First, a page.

The sixth annual Black History Soul Luncheon will be held Feb. 6 at Plaza Cafe in Revelle College and will feature the first black firefighters to serve in San Diego. The event will run from 11 a.m. to 2 p.m. and will feature speakers, dancers, music and art exhibits.

    At noon, retired black firefighters will speak to those in attendance. Among the speakers are Joel Bowdan, Alwin Holman, Warren Jones and Charles Robinson. Fire Chief Robert Osby will also be in attendance.

    A show will kick off the festivities and will include performers from the UCSD chapter of Sigma Gamma Rho, with featured speakers to follow them. At 12:30 p.m., the UCSD Gospel Choir will perform, including a special solo by freshman Kristina Wolff.

    Black artists will also be exhibiting their work at the event.

    Admission is free to the public. In the past, more than 1,000 people have attended.

    Wednesday’s luncheon is co-sponsored by UCSD Housing and Dining Services, Revelle College Council, Revelle Cultural Awareness Network and the Revelle Dean’s Office. For more information contact Jessica Birchler at (858) 534-1580.

    UCSD to set up tech center in San Diego neighborhood

    UCSD will be opening a new Community Technology Center in San Diego’s Chollas View neighborhood that will serve to provide computer access to area residents while also developing computer education and academic achievement at Gompers Secondary School.

    The facility is made possible by a $280,000 grant from the U.S. Department of Education to UCSD’s Student Educational Advancement office. UCSD undergraduates will serve as tutors as part of the project. Also, Qualcomm employees will serve as volunteer computer science tutors at the facility.

    The facility will be physically located at Gompers with additional services and classes available at other Chollas View sites.

    UCSD has used tutoring via webcam and interactive software at Gompers since early 2001. The university claims that the program has significantly increased students’ motivation in mathematics and science while also improving their math skills.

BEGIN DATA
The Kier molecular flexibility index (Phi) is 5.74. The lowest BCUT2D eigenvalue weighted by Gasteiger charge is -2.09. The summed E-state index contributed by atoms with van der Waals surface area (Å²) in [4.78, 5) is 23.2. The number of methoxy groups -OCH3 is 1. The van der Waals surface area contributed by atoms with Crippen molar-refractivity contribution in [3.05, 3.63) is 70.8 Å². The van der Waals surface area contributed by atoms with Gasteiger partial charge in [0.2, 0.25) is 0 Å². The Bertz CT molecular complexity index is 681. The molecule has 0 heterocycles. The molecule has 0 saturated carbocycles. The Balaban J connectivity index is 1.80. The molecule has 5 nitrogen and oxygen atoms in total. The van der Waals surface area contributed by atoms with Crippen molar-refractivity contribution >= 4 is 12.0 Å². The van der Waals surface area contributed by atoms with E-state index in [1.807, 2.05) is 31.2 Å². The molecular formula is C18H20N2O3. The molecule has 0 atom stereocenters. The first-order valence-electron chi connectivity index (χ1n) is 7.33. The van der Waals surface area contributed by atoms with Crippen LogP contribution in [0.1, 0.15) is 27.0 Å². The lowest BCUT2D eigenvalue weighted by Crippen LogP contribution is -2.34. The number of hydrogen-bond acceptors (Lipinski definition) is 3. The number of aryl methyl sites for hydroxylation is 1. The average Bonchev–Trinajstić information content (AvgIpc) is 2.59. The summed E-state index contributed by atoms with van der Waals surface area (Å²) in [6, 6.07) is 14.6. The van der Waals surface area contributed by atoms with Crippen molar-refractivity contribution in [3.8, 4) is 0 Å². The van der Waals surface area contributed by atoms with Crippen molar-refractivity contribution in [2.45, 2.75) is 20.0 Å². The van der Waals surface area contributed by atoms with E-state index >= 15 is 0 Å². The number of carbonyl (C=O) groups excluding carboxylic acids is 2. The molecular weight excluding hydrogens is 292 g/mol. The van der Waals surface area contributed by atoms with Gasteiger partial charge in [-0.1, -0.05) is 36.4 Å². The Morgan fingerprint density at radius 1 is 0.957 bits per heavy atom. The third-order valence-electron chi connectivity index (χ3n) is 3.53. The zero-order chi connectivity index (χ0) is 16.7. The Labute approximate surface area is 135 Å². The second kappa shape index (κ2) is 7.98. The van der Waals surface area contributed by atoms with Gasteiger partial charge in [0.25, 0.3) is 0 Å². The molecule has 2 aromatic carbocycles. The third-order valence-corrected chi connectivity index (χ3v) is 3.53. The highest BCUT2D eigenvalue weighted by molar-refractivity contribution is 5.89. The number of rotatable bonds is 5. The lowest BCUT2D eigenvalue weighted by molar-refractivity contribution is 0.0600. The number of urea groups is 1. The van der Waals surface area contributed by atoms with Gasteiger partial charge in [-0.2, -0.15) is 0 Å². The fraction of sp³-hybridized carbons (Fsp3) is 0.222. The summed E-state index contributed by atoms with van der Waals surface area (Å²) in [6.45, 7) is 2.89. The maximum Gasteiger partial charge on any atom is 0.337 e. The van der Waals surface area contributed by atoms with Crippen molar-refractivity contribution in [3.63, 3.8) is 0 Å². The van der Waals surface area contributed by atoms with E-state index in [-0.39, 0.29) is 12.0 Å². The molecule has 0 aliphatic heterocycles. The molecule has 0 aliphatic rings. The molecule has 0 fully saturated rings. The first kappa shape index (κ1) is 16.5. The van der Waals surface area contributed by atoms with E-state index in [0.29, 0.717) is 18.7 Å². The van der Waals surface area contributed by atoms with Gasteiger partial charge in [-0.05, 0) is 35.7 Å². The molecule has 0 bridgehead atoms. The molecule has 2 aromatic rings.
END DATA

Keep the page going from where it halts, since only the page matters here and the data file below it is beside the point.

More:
Chollas View residents are expected to benefit from the center by preparing for college entrance exams, using online job referral databases and learning how to use age-appropriate educational software with their children.

    The project is part of an ongoing partnership between UCSD, San Diego Unified School District, Gompers Secondary School, California Student Opportunity and Access Program, and the Youth@Work program.

    Berkeley-NASA satellite project ready for launch

    After an extended delay, the launch of a satellite that will analyze violent explosions over the surface of the sun is scheduled for Feb. 5. The study is a joint venture between UC Berkeley and NASA.

    The project entails use of the High Energy Solar Spectroscopic Imager, which was developed by a panel of international scientists based at Berkeley. The HESSI will embark on a three-year mission, where it will examine high-energy x-ray and gamma ray emissions from gigantic explosions in the sun’s atmosphere called solar flares.

    While there have been satellites capable of observing flares by means of x-ray and gamma rays, HESSI will be the first project to take pictures using gamma rays and the highest-energy x-rays.

    The total cost of the HESSI mission is about $85 million. HESSI is the sixth Small Explorer spacecraft in NASA history and was originally scheduled to depart in July 2000. The mission has suffered delays due to damages to the satellite during vibration tests, as well as several instances of launch vehicle failure.

    Scripps starts ocean acoustic research project in Hawaii

    Scientists with the Northern Pacific Acoustic Laboratory at the Scripps Institution of Oceanography began a project to study the large-scale acoustic thermometry last week discovered off of the Hawaiian island of Kauai.

    The project will also serve to analyze the behavior of sound transmissions in the ocean over long distances, as well as the possible long-term effects of sound transmissions on marine life.

    NPAL’s research will require the use of a sound source installed on the ocean floor about 8 miles off shore. The project will also utilize aerial surveys to track the distributions and quantities of humpback whales and other marine life that could possibly be affected by underwater sound transmission.

    The study is in conjunction with the University of Washington’s Applied Physics Laboratory and is funded by the Office of Naval Research. For more information visit

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